Swale History, Family Crest & Coats of Arms
- Origins Available:
Swale is a name that came to England in the 11th century wave of migration that was set off by the Norman Conquest of 1066. The Swale family lived in Yorkshire, at Swale.
Early Origins of the Swale family
The surname Swale was first found in Yorkshire where they held a family seat as Lords of the Manor of Swale from ancient times. Although the Manor does not appear in the Domesday Book in 1086 the first recorded date is of John Swale who held the Lordship. He married Alice, daughter of Gilbert de Gaunt, and related to John of Gaunt about 1150.
At this time he held the manor of West Grenton or Grinton in Swaledale. South Stainley in the West Riding of Yorkshire was an ancient family seat. "This place was the property of Sir Solomon Swale, who suffered severely for his loyalty during the parliamentary war, and was presented with the first baronetcy conferred after the Restoration. Sir Solomon, in those unsettled times, having neglected to sue out a renewal of the lease by which he held some property under the crown, a chancery clerk, noticing the omission, obtained it for himself, and involved the Baronet in a litigation which, in a few years, ended in his becoming a prisoner in the king's bench, where he died of a broken heart. Stainley Hall, the ancient family seat, is now a ruin." 
Early History of the Swale family
This web page shows only a small excerpt of our Swale research. Another 86 words (6 lines of text) covering the years 1660, 1545, 1608, 1545, 1603, 1606 and 1608 are included under the topic Early Swale History in all our PDF Extended History products and printed products wherever possible.
Swale Spelling Variations
The English language only became standardized in the last few centuries. For that reason, spelling variations are common among many Anglo-Norman names. The shape of the English language was frequently changed with the introduction of elements of Norman French, Latin, and other European languages; even the spelling of literate people's names were subsequently modified. Swale has been recorded under many different variations, including SWales, Swale, Swalles, Swaile, Swailles, Swailes and many more.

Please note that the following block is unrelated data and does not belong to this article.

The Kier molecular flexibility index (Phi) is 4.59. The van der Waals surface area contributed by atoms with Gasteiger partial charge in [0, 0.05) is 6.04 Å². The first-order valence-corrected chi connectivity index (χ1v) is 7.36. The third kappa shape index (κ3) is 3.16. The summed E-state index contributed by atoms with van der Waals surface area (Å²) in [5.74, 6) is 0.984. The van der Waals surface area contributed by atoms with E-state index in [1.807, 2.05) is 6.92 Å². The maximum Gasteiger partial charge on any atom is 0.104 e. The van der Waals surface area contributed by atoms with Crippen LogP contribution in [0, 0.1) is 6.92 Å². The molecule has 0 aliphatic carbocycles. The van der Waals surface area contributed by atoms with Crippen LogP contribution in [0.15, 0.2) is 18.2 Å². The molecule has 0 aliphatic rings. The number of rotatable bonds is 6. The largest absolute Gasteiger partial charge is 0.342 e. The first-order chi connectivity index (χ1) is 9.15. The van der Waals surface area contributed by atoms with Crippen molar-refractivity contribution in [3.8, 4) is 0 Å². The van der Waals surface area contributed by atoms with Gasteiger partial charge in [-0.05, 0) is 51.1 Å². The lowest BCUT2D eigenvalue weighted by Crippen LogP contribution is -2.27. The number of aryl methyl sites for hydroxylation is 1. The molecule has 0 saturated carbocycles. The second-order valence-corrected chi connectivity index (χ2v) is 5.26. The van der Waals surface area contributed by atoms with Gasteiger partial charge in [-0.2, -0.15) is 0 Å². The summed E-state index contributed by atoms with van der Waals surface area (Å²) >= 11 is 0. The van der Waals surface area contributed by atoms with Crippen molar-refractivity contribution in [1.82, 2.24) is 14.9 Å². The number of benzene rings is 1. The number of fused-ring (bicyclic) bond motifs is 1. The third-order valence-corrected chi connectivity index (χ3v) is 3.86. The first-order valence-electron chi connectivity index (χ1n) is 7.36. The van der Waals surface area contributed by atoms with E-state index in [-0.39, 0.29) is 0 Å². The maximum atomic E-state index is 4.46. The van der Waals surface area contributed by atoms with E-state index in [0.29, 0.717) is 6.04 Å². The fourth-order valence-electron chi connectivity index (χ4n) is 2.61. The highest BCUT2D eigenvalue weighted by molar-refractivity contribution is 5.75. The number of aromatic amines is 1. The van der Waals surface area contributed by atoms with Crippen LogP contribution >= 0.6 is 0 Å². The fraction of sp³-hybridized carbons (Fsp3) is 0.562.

Early Notables of the Swale family (pre 1700)
Outstanding amongst the family at this time was Sir Richard Swale (1545?-1608), English civilian, born in Yorkshire about 1545, son of Thomas Swale of Askham-Richard in Yorkshire. "Swale was knighted by James I at Whitehall on 23 July 1603. On 28 May 1606...
Another 43 words (3 lines of text) are included under the topic Early Swale Notables in all our PDF Extended History products and printed products wherever possible.
| Swale migration to the United States ||+|
To escape the uncertainty of the political and religious uncertainty found in England, many English families boarded ships at great expense to sail for the colonies held by Britain. The passages were expensive, though, and the boats were unsafe, overcrowded, and ridden with disease. Those who were hardy and lucky enough to make the passage intact were rewarded with land, opportunity, and social environment less prone to religious and political persecution. Many of these families went on to be important contributors to the young nations of Canada and the United States where they settled. SWales were some of the first of the immigrants to arrive in North America:
Swale Settlers in United States in the 17th Century
- Tho Swale, who arrived in Maryland in 1693 
Swale Settlers in United States in the 18th Century